Thursday, 23 September 2010
I've said for a long time that Ryan Reynolds can't be put in a box. Is he an action hero like in "Blade: Trinity"? A wise-cracking comedian showing up shoddy material as in "Van Wilder"? An indie-flick thespian such as in "The Nines"? Or the romantic lead of fluff such as "The Proposal"?
How excited I was, then, to hear that somebody had decided to put my theory to the test in the most literal way. "Buried" brings us Ryan Reynolds as: A Man in a Box.
Reynolds plays Paul Conroy, an American truck-driver working in Iraq, who wakes up buried in a coffin. Having never been trained by Pai Mei, he is pretty shafted. His only hope is a mobile phone that has been left in the box by his kidnappers. That's the set up, and to reveal any more would be to ruin the fun of this gripping little tale.
The film plays out like an extended episode of "The Twilight Zone" or summat, a high-concept, low-budget, in-depth assessment of an awful situation, the man stuck in it and the choices that led him there.
The simple conceit is explored brilliantly, and sustains interest through editing, some interesting directorial choices and Reynolds' raw, honest and tangible performance.
The claustrophobia of the coffin is ingeniously cranked up by Spanish director Rodrigo Cortes, with the camera ignoring the confines of the box, tracking in and out to illustrate Conroy's isolation at his lowest points. The film is structured with set-pieces built out of the simplest things: trying to turn around from one end of the coffin to another becomes a thrilling Herculean task, trying to find a point for a phone signal is a break-neck race, and when sand starts leaking into the box...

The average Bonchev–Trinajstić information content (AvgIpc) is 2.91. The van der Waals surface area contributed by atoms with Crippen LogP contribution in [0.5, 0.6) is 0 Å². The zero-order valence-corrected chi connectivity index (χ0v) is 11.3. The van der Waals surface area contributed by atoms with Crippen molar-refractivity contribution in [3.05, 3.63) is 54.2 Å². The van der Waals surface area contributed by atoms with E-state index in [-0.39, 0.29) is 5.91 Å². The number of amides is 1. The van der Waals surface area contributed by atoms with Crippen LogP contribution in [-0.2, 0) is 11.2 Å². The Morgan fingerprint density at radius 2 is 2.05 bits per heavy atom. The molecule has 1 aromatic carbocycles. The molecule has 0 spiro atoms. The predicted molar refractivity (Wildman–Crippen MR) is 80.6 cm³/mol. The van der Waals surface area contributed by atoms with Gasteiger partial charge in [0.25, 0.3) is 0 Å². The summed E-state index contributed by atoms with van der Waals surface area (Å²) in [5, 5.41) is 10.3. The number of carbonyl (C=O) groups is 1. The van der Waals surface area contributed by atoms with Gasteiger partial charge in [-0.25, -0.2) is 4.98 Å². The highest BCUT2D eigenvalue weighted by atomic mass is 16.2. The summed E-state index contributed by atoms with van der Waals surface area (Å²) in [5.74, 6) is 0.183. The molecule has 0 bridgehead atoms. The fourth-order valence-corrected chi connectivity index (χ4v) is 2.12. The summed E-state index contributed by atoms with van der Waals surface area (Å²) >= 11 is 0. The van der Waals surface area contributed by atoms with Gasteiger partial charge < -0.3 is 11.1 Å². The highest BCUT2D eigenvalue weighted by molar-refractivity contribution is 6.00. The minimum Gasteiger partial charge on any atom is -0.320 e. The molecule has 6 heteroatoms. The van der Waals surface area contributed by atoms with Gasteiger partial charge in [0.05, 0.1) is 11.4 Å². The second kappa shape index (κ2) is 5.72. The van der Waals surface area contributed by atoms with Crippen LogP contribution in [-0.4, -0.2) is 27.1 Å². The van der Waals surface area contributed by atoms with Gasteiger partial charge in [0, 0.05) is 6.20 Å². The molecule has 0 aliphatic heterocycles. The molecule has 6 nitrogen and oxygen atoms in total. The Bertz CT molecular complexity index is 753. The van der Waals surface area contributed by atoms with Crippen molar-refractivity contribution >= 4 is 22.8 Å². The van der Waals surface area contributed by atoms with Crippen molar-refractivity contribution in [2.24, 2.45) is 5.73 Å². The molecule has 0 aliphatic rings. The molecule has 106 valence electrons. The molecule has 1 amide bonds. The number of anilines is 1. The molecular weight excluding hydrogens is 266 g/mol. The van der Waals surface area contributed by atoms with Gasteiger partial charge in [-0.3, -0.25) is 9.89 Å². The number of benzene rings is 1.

This tight and involving picture marks its director out as one to watch, displaying what is bound to be referred to as "Hitchcockian" verve with the slight premise.
Reynolds is nothing short of brilliant, going through stages of pretty much every emotion imaginable and remaining relatable, charismatic and thoroughly convincing. The same cannot be said of a couple of the voices on the phone, particularly the English chap charged with keeping Conroy calm while his people search for him. This guy almost derails Reynolds' one-man actorama by intoning his lines like a fucking newsreader.
So there are flaws. As well as the occasional voice-problems, many will claim a few of the developments too contrived to suspend disbelief (Conroy REALLY can't catch a break!), people will marvel at the subterranean phone-signal and network that allows effortless international calls, the escapologists out there will have formulated a workable escape plan within the first twenty minutes of the film and the ending will divide audiences in half, leaving some dissatisfied.
Another sticking point for some will be the potential political readings of the film. It can be seen as an attack on the American occupation of Iraq, or the callous, exploitative nature of international business in areas weakened by conflict, or the plight of the forgotten worker or yadda yadda, but I prefer to see it as a short, sharp, simple yet effective shocker with a resonant, human heart in the form of Reynolds' tortured everyman.
Remember the bit in "Die Hard" when McClane calls the police and tries to explain the situation? ("NO FUCKING SHIT, LADY, DO I SOUND LIKE I'M ORDERING A PIZZA?!?") If that scene took place in a cupboard and was eighty minutes long, it would be kind of like this film. There's a bit where someone on the phone asks what Conroy's captors are going to do if the ransom isn't paid. He says that they're going to take him to Sea World. John McClane would've been proud.